The Media in Transitional Democracies

Katrin Voltmer: The Media in Transitional Democracies.
Cambridge, UK: Polity Press 2013.

Reviewed by Michael Meyen


This book is a must-read for everyone who is interested in both mass media systems and comparative communication research. Katrin Voltmer, senior lecturer at the University of Leeds, “provides a synopsis of a large range of regional and case-specific research on media in transitional democracies” (p. 7). Focusing on regime changes of the third wave of democratization, the content is basically twofold. On the one hand, Voltmer “explores whether the media act as a force that promotes or inhibits transitions to democracy”. On the other hand, she „turns to the question of how the media themselves are affected by the transition process and how their institutions and practices are transformed in the course of rebuilding the political regime” (p. 8).


Voltmer-MediaTransDemocThe book’s first key plus point is Voltmer’s courage towards generalizations. Looking at regions as diverse as Latin America, Eastern and Southern Europe, Africa or Asia, nobody knows outcomes and structures of all the different mass media systems to the tiniest detail. Yet, Katrin Voltmer successfully not only summarizes the widely dispersed literature on her two subjects, but also provides ample food for future research. The best example of this is her differentiation of four “pathways to democratization” (p. 115). The idea behind the notion of “path dependency” is quite a simple one: “the characteristics of the old regime still shape the way in which new institutions are designed and how they operate” (p. 116). Voltmer distinguishes between four authoritarian regime types, each of which has by and large “dominated a particular geopolitical region”: military dictatorship (Latin America), communist one-party rule (“Eastern Europe under the hegemony of the Soviet Union”), one-party rule in Contexts of statism (Asia, especially East Asia), and personalized one-party rule in contexts of weak state institutions (sub-Saharan Africa, p. 120). This theoretical idea is followed by a brief but distinctive description of mass media’s role in each of the four regime types. “Surely, they all used the media as propaganda tools and imposed censorship and controls on what could be reported and what not. But the degree and nature of the media’s entrenchment in the regime differed considerably” (p. 121).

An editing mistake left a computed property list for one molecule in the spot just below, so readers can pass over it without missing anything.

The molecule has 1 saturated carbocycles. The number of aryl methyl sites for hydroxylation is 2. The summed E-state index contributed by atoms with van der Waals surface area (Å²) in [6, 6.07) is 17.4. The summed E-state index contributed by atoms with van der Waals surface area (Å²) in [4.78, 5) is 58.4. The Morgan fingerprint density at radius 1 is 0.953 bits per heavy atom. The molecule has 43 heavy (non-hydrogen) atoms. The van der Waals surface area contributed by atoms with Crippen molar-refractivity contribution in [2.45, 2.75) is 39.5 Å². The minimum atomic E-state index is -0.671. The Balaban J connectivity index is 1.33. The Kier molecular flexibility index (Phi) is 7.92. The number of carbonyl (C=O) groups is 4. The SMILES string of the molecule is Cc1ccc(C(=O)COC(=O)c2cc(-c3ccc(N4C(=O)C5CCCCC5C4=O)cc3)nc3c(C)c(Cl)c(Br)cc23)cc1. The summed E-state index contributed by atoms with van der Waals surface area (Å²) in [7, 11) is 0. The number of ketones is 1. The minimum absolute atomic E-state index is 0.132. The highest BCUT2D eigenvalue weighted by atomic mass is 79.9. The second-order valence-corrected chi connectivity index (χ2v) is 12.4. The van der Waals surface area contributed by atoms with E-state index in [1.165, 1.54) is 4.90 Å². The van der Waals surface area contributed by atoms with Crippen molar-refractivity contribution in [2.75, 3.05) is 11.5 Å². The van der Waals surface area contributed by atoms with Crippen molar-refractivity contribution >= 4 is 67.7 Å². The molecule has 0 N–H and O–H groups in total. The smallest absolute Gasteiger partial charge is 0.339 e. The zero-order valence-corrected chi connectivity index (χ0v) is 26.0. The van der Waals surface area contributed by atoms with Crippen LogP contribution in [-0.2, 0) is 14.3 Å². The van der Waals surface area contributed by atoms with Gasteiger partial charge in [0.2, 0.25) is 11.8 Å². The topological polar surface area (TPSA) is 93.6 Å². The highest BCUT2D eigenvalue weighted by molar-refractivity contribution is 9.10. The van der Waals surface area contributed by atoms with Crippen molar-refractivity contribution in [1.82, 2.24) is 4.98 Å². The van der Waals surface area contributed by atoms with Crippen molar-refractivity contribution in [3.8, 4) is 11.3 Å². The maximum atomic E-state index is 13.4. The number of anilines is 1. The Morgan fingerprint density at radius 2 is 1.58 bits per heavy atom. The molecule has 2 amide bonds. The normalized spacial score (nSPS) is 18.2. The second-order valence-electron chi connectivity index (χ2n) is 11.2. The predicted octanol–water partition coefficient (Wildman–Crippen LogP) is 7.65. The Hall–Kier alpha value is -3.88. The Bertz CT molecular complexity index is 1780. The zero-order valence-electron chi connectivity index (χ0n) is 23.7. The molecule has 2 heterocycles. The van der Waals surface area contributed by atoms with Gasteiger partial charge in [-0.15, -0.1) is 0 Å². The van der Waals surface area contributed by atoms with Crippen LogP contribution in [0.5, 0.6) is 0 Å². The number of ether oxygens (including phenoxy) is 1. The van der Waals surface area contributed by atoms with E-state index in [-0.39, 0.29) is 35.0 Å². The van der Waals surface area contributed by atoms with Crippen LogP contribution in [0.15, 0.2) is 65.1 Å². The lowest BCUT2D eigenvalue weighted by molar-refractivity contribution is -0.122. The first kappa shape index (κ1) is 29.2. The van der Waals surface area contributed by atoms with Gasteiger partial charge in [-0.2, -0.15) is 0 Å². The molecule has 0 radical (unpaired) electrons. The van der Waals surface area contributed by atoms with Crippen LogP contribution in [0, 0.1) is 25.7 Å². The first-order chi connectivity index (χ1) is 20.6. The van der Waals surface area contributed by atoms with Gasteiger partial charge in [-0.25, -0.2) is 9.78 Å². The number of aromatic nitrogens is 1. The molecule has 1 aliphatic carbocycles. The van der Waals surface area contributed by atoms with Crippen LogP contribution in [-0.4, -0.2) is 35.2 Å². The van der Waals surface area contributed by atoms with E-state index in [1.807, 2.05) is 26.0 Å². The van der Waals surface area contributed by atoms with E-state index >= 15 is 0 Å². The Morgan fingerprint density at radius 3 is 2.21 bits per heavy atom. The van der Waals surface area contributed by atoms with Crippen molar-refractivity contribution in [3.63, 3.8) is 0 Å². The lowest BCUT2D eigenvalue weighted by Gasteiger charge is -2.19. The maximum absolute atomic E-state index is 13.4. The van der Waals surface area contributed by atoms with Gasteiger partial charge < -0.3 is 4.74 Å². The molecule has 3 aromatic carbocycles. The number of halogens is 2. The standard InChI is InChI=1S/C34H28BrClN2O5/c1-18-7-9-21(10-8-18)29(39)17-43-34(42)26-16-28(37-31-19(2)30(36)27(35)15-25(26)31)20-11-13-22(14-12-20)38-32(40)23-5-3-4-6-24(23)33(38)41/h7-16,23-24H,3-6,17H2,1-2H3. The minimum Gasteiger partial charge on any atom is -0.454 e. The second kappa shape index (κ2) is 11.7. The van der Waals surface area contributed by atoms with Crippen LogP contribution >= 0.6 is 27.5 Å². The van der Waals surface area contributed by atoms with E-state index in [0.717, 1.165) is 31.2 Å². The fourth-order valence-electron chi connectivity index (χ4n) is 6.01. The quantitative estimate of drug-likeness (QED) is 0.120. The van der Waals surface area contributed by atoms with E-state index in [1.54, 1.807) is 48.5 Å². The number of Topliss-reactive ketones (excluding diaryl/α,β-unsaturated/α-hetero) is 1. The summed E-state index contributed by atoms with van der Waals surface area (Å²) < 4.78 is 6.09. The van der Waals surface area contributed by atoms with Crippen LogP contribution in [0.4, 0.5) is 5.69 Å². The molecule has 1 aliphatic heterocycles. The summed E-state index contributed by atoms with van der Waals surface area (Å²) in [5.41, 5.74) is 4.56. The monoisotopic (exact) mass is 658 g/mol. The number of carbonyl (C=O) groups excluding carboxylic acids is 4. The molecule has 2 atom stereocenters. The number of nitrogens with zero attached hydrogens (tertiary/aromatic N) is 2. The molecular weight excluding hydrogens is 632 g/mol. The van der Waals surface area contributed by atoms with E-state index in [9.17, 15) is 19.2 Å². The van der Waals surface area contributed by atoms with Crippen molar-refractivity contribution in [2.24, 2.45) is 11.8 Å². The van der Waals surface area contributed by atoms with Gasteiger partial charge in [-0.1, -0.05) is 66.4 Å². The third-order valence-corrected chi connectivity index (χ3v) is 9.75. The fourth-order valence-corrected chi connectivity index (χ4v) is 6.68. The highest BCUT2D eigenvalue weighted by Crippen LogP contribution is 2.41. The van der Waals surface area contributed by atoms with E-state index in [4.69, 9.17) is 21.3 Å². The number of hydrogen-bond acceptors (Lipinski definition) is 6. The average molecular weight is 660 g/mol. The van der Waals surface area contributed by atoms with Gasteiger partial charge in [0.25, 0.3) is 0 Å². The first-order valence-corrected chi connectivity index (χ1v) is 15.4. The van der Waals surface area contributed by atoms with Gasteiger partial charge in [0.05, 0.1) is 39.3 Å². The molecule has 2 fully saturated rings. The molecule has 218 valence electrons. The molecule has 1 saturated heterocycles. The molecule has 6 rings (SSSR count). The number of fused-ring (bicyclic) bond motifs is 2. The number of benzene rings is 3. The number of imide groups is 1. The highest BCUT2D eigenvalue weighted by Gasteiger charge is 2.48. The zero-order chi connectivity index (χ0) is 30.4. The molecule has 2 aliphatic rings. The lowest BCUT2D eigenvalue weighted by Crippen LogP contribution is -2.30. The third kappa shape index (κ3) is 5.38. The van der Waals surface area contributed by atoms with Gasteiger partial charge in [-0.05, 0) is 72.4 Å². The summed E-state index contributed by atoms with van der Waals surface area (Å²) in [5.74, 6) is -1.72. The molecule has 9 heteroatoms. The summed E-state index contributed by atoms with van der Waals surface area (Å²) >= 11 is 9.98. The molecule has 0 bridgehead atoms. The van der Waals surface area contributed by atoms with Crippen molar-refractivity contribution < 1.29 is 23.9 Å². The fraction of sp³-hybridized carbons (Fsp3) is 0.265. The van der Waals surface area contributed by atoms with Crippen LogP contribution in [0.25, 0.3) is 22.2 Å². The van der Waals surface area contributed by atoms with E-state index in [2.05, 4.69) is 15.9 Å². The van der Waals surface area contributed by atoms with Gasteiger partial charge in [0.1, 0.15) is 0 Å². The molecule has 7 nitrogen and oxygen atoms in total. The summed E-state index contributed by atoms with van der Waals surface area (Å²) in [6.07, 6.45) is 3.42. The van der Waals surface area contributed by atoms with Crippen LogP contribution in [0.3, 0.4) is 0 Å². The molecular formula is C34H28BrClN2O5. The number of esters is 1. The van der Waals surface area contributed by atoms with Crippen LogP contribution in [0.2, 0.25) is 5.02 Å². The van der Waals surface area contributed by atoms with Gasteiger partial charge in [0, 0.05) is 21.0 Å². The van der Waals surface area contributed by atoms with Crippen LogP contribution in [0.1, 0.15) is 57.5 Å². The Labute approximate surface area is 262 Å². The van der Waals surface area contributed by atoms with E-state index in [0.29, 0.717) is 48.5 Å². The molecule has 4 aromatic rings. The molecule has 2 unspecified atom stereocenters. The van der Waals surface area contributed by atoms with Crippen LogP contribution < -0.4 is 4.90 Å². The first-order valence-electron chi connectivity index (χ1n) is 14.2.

At least as important as the focus on path dependency is Voltmer’s second underlying concept. Throughout the book, she argues “that norms relating to democracy and the media are ambiguous, fluid and contextual”. Voltmer understands “democracy and press freedom as social constructs that are interpreted in the contexts of existing cultural premises and values and hence take on very different meanings and forms” (p. 219). If this concept is taken seriously, it has profound implications for comparative empirical research including surveys on journalists’ role perceptions and expert interviews on media freedom.


There is at least one more connection to comparative research on mass media structures. Drawing on Hallin and Mancini’s (2004) four dimensions that could constitute a starting point for the analysis of media systems (the state and the institutions of power, information and entertainment markets, political parallelism, journalistic professionalism), Voltmer provides specific subcategories for future research. The chapter regarding the state, for example, first distinguishes “between two evils: dominant and weak state” (p. 134). Then, Voltmer covers the main issues of media legislation (freedom of information laws, libel laws, regulating media structures – first and foremost broadcast regulation). Finally, the structural regulation of media organizations is divided into four areas (licensing, the appointment of personnel, funding, and regulatory authorities).


The book’s final lines are a call for organizations such as the Munich Media Research Institute: “More conceptual efforts of ‘de-Westernizing’ research are needed to understand the emerging hybridity of media practices in their specific political, social and cultural contexts. There is also a need for more comparative research” (p. 227).


Recommended Citation Form

Michael Meyen: Review of Katrin Voltmer, The Media in Transitional Democracies. In: Michael Meyen (ed.): Mapping Media Freedom. LMU Munich 2016. (access date).

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